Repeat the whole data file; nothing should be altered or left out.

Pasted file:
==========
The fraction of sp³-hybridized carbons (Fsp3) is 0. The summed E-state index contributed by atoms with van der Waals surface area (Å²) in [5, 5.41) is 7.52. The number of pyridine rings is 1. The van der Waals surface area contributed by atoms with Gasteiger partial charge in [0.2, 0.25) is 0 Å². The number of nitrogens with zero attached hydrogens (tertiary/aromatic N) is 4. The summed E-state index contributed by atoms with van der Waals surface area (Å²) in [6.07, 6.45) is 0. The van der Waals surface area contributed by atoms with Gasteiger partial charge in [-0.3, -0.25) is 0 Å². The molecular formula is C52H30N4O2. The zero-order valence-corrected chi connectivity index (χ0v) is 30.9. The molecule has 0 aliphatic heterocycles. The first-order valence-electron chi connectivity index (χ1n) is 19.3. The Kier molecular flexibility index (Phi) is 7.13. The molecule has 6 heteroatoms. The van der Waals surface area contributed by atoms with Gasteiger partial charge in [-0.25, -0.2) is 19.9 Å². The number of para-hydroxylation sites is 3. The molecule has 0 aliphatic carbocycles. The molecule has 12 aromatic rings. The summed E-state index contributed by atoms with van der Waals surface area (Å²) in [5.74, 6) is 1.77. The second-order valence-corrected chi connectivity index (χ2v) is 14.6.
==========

The fraction of sp³-hybridized carbons (Fsp3) is 0. The summed E-state index contributed by atoms with van der Waals surface area (Å²) in [5, 5.41) is 7.52. The number of pyridine rings is 1. The van der Waals surface area contributed by atoms with Gasteiger partial charge in [0.2, 0.25) is 0 Å². The number of nitrogens with zero attached hydrogens (tertiary/aromatic N) is 4. The summed E-state index contributed by atoms with van der Waals surface area (Å²) in [6.07, 6.45) is 0. The van der Waals surface area contributed by atoms with Gasteiger partial charge in [-0.3, -0.25) is 0 Å². The molecular formula is C52H30N4O2. The zero-order valence-corrected chi connectivity index (χ0v) is 30.9. The molecule has 0 aliphatic heterocycles. The first-order valence-electron chi connectivity index (χ1n) is 19.3. The Kier molecular flexibility index (Phi) is 7.13. The molecule has 6 heteroatoms. The van der Waals surface area contributed by atoms with Gasteiger partial charge in [-0.25, -0.2) is 19.9 Å². The number of para-hydroxylation sites is 3. The molecule has 0 aliphatic carbocycles. The molecule has 12 aromatic rings. The summed E-state index contributed by atoms with van der Waals surface area (Å²) in [5.74, 6) is 1.77. The second-order valence-corrected chi connectivity index (χ2v) is 14.6.